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Press Release: Study Calls For Thoughtful Planning of Accomack County’s “Blue/Green Infrastructure”

Release Date: June 2, 2010. Accomack County is blessed with some of Virginia’s most highly-valued natural assets. To help preserve these natural resources, Accomack County and the Green Infrastructure Center (GIC) undertook a year-long green and blue infrastructure assessment of the county and are pleased to release the final report Accomack County Blue/Green Infrastructure Study. Blue and green infrastructure includes the connected natural systems that provide many critical functions such as rich soils for farming, habitat for wildlife, drinking water storage and filtration, and clean air. Blue/green infrastructure planning entails inventorying both natural and cultural resource assets and identifying opportunities for their protection or restoration.

The study is available to the public for free download and can be used as a guide for future planning and development decisions and for the county's 2013 comprehensive plan update. The study identifies opportunities for maintaining the county’s connected landscapes to provide high quality wildlife habitat and for conserving its most value resources including critical forests, watersheds and wetlands, working agricultural and forest lands, and areas important for recreation, hunting, fishing, and wildlife conservation. Conserving these areas is also very important for tourism, especially since the Eastern Shore's motto is "You'll love our nature!"

The study took a year to complete and was informed by interviews conducted with residents, business owners, community organizations, county staff and elected officials who helped identify community concerns and natural areas most treasured by the community.  A series of maps were created to depict the county's natural assets, identify areas at risk and inform future development decisions.   The maps show the county’s most significant forests, wetlands and marshes, and habitat corridors across the county.  The largest intact forests are found in the northern and western areas of the county, while both the bayside and seaside zones contain critical habitats for nesting and migrating birds and other wildlife.  The maps also highlight the areas where extra care will be needed to conserve the quality of the Yorktown Aquifer that supplies clean drinking water to the county.

The maps in the study were created using data supplied by the Virginia Division of Natural Heritage in the Department of Conservation and Recreation (DCR), the Virginia Department of Game and Inland Fisheries (DGIF), Virginia Commonwealth University – Center for Environmental Studies (VCU-CES), the Coastal GEMS (Geographic Environmental Management System) data portal. The study also incorporates local data, such as the locations of community wells and groundwater recharge zones .

Identifying opportunities to conserve natural resources on the Eastern Shore is critical as Virginia faces challenges from growth and development in the future. The GIC’s Director, Karen Firehock stated that “As we grow and develop, we need to do so in ways that maintain habitat connections and conserve the most critical elements of the natural landscape."  Green infrastructure planning seeks to identify and conserve key landscape connections so that when developments are planned, they can maintain those connections and conserve critical environmental functions and recreation opportunities.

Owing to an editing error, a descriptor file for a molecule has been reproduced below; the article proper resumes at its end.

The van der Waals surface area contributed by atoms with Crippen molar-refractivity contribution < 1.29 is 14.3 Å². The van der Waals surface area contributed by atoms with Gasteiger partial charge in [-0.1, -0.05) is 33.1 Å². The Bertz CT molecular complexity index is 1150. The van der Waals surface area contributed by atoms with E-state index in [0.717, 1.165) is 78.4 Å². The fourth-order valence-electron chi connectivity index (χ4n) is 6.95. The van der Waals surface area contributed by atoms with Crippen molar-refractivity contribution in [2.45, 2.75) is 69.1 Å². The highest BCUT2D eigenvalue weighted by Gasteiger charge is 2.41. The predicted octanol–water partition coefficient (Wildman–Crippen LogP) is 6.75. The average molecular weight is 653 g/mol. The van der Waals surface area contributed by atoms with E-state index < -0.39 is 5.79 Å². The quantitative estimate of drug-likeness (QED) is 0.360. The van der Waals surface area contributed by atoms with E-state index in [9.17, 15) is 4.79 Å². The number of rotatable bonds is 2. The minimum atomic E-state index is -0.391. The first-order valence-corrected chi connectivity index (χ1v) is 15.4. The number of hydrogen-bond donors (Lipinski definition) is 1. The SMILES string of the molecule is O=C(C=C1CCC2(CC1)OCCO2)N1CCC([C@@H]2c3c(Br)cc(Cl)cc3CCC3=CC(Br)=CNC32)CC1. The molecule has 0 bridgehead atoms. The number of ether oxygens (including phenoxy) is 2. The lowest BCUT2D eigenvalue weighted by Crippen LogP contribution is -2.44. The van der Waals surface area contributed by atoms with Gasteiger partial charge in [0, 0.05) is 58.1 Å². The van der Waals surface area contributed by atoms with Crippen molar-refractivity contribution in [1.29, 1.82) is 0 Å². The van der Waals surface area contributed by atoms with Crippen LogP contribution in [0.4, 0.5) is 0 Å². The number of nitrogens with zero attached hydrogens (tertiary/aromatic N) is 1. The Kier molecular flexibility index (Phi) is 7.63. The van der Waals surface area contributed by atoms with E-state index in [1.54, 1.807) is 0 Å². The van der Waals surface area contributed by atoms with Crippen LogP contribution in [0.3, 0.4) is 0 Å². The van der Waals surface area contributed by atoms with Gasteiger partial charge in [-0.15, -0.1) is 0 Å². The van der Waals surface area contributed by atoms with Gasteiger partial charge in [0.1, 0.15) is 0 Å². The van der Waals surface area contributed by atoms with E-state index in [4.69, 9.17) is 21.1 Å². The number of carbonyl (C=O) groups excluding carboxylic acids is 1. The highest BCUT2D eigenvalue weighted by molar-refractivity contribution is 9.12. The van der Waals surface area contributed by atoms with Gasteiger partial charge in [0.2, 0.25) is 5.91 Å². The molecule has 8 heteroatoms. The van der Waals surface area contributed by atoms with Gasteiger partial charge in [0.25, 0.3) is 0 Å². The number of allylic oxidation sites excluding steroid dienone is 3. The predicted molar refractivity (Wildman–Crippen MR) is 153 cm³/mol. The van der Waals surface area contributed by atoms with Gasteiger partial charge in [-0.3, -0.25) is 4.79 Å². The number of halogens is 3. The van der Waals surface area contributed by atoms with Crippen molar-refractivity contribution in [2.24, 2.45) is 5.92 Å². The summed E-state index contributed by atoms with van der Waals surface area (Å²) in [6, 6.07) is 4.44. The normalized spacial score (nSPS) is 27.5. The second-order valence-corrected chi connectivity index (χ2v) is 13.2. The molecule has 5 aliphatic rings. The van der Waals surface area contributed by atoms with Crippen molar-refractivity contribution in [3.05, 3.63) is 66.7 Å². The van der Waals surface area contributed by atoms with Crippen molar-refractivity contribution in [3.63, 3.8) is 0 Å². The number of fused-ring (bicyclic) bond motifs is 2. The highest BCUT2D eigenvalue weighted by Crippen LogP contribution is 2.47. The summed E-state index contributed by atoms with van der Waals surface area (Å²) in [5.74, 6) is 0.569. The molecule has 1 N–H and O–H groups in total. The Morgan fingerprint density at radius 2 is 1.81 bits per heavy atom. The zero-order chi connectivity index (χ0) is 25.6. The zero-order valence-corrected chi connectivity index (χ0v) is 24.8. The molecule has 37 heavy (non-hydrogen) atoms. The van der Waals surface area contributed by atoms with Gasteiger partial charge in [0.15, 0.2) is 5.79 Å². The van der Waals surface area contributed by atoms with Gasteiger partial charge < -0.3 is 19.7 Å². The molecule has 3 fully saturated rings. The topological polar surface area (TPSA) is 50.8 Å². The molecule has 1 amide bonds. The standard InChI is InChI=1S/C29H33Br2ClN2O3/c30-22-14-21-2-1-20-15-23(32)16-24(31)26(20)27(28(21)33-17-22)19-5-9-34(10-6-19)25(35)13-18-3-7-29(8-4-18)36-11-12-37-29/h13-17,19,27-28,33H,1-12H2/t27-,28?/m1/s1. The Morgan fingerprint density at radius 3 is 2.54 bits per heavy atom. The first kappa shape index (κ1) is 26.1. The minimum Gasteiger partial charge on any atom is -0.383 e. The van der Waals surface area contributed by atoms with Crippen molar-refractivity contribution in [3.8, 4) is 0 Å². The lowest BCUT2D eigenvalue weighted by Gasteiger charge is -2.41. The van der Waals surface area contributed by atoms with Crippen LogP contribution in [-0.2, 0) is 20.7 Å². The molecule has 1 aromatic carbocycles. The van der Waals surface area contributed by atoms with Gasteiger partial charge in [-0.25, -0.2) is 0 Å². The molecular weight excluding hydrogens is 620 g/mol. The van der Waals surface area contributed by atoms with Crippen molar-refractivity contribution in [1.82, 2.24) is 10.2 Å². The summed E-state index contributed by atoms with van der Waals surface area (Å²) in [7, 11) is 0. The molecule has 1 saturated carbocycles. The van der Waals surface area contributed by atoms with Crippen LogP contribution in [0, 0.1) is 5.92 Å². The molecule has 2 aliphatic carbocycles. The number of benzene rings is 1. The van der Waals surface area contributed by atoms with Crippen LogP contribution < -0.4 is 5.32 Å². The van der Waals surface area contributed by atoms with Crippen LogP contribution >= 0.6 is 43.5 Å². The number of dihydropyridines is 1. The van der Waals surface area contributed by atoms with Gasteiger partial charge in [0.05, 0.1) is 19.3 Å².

The study was funded by the U.S. Forest Service, the Virginia Department of Forestry, the Blue Moon Fund, the Virginia Coastal Zone Management Program and the National Oceanic and Atmospheric Administration.   The study serves as a model for other coastal zone counties who want to conserve their best ecological and cultural resources while contributing to healthy Chesapeake Bay and Atlantic Ocean.

For more on the project please visit the Accomack County Project Webpage.

Founded in 2006, the Green Infrastructure Center Inc. is a nonprofit organization located in Charlottesville, Virginia that assists communities in developing strategies for protecting and conserving their ecological and cultural assets.  The Green Infrastructure Center team is made up of staff from the GIC and E2 Inc., which provides mapping analysis. The center has completed six projects in Virginia and two are now underway. The center is supported entirely through grants and donations. This project has been provided to Accomack County on by GIC and its funders on a pro-bono basis meaning that all services have been donated to the county. The Virginia Coastal Zone Program  contributed resources to support the participation of county staff.

Green Infrastructure Center,
P.O Box 317,
Charlottesville, Virginia, 22902.
434‐249-2492

 

GIC Awards

  • 2010 Award for Excellence. Lewis Creek Watershed Award Committee. Staunton, Virginia. Award presented to Karen Firehock and the University of Virginia Fall Semester 2009 PLAC 5800 class.

  • 2006 Eldon Fields Wood Design Professional of the Year. Charlottesville Planning Commission. Charlottesville, Virginia. Award presented to Karen Firehock and the University of Virginia Fall 2006 Semester PLAC 569 class.


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Contact Information:

Karen Firehock, Executive Director
firehock@gicinc.org
434-244-0322